For services not covered under traditional Medicare, a patient has several choices. One of the most popular is to receive benefits through a managed-care plan called Medicare Advantage, which is offered through various insurance providers. These policies are generally less expensive than Medicare plus a Medigap supplemental policy. Definite problems have surfaced with the Medicare Advantage plans, though. State departments of insurance monitor the managed-care plans for their populations, and dissatisfactions can be reported to them.
Limiting Health Care Providers
The Health Maintenance Organization is the least expensive but most restrictive type of Medicare Advantage plan. HMO members may receive care only from the HMO's network of doctors, except in emergencies that occur while out of the member's area. If a plan member uses a provider outside the network, the plan will pay nothing. And since the member has left traditional Medicare, that program will not contribute to the bill either.
Blocking Referrals or Discharging Early
Although many senior citizens need specialist care, HMOs encourage the member's primary care physician, who is paid less than a specialist by the plan, to take care of most medical problems. At the least, the patient must be referred to a specialist by the primary doctor, and the physician must get approval from the plan before making the referral. Another frequent complaint about Medicare Advantage plans is that doctors are pressured to limit the length of hospital stays for their patients who are enrolled in the plans.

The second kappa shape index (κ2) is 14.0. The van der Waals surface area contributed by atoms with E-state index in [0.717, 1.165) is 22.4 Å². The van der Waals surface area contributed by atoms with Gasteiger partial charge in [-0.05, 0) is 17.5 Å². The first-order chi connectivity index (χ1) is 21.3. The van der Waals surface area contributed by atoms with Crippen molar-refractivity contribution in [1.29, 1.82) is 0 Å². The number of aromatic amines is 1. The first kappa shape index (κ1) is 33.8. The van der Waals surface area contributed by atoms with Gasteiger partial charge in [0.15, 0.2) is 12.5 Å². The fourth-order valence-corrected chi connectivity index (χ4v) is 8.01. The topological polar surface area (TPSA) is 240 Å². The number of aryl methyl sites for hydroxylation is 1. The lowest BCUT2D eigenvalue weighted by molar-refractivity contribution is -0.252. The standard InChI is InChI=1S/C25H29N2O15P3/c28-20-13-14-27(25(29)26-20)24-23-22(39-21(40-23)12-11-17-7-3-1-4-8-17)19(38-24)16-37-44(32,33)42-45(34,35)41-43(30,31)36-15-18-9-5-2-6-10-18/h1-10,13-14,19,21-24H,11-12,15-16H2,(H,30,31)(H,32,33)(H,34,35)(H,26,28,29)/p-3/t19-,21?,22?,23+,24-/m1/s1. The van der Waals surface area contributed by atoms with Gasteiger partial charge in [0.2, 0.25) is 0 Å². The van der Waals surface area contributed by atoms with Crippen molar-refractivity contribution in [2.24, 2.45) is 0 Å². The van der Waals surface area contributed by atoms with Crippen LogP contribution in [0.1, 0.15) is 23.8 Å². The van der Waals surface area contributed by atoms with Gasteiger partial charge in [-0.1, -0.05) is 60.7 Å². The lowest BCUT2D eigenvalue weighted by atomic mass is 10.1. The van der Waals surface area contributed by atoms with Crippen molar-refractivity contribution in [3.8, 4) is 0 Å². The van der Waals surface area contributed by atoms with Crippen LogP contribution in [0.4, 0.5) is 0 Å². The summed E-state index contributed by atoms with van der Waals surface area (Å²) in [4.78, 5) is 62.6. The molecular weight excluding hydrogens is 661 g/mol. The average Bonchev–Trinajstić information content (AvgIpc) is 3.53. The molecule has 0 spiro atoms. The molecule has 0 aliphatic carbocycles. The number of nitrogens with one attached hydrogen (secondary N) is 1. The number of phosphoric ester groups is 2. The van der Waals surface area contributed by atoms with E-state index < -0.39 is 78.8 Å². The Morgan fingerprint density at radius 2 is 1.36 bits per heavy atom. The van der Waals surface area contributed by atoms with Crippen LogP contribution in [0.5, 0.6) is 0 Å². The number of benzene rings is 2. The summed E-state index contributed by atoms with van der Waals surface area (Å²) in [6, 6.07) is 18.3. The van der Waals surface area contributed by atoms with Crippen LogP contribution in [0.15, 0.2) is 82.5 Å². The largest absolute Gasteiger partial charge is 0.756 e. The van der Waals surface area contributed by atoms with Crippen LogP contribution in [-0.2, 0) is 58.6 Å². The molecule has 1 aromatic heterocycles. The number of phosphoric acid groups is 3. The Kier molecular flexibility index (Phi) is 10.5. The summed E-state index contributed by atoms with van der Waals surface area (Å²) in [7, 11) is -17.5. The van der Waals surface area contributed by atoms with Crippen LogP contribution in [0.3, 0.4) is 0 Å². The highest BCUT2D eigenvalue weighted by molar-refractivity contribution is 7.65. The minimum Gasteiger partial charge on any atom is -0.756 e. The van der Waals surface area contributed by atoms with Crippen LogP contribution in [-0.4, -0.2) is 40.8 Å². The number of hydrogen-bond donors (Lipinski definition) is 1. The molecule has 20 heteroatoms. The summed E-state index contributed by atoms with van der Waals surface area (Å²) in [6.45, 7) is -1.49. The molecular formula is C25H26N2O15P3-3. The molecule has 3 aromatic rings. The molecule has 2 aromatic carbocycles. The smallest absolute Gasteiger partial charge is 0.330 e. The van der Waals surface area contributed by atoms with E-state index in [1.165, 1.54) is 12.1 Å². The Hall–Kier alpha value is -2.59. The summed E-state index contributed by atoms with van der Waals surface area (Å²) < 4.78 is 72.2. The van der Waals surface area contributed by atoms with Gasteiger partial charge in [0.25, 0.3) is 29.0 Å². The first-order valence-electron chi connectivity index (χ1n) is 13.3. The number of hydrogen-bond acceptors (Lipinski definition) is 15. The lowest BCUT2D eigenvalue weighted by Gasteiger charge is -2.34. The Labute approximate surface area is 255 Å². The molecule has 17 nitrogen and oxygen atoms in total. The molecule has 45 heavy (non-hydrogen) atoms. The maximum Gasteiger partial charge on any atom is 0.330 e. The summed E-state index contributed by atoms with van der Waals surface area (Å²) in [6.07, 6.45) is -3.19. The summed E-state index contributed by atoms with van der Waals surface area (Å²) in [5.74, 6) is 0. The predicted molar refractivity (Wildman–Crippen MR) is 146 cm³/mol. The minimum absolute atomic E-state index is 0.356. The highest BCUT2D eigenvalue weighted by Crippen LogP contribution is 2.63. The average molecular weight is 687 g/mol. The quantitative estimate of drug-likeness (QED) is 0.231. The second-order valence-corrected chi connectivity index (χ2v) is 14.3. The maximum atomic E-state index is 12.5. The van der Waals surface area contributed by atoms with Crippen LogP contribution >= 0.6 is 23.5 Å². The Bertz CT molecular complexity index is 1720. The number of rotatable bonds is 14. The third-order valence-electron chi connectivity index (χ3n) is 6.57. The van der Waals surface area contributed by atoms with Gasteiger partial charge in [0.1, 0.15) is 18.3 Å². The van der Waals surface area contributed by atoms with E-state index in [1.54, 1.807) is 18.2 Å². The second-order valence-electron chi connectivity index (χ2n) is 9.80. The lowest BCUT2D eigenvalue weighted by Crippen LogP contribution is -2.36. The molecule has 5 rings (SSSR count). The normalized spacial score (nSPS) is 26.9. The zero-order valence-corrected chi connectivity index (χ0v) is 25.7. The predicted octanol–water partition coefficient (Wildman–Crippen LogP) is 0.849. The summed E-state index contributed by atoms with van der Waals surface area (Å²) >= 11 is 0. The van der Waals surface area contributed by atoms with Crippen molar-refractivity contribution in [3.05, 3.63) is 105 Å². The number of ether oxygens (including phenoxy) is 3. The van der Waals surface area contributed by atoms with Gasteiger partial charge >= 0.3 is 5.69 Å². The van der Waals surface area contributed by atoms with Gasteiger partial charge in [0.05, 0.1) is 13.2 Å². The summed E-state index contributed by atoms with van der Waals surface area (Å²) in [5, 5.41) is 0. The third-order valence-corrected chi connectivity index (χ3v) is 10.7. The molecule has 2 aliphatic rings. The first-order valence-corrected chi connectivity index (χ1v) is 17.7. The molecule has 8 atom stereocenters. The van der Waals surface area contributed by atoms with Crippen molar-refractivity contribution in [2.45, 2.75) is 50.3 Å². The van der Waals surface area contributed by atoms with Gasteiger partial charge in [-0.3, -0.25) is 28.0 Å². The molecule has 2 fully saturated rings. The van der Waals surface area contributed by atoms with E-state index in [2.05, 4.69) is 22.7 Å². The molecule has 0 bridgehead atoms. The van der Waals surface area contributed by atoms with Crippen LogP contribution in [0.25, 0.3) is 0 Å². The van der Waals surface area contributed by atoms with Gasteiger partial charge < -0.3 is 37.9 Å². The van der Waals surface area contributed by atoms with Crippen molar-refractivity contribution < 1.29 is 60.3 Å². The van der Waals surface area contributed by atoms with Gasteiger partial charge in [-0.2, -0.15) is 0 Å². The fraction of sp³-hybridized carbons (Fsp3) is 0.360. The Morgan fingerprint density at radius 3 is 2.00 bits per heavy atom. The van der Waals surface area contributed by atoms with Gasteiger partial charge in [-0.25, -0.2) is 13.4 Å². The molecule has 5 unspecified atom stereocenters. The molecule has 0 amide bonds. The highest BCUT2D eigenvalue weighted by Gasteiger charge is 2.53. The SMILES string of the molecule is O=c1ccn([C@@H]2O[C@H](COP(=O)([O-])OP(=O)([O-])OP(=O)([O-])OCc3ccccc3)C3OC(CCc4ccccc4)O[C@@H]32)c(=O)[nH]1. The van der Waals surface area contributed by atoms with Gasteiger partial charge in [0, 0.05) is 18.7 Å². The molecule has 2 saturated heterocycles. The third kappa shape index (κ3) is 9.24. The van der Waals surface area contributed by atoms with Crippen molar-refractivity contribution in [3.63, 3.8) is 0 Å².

Dropping of Providers or Geographic Coverage
Instability is a risk whenever signing up with a managed-care plan. Doctors are sometimes dropped because the plan thinks they are making too many referrals, or the physicians decide to end their contracts with the plan because of the restrictions to their practice of medicine. Medicare Advantage plans also have a history of dropping coverage in entire states or geographic areas with little notice.
The government does not regulate the premiums and co-payments charged by Medicare Advantage plans. They are subject to change at any time. Raising co-payments for specific services, like prescription drugs, or suddenly charging a premium for the first time are common practices, as is cutting back on coverage or restricting access to certain medications.
Joining A Different Plan After Being Dropped
You may join another managed-care plan covering your county if the new plan has not reached a preapproved membership limit. However, you may do this only during a "Special Election Period" each year between Oct. 1 and Dec. 31.
Mary Simpson began her writing career in 1968 on a Dallas oil magazine. Besides reporting and editing for several small Texas newspapers, Simpson has written for "Petroleum Engineer Magazine," "Denton Today Magazine" and put out an employee newsletter for a FEMA facility. She holds a B.A. in journalism and an M.A.in English, both from the University of North Texas.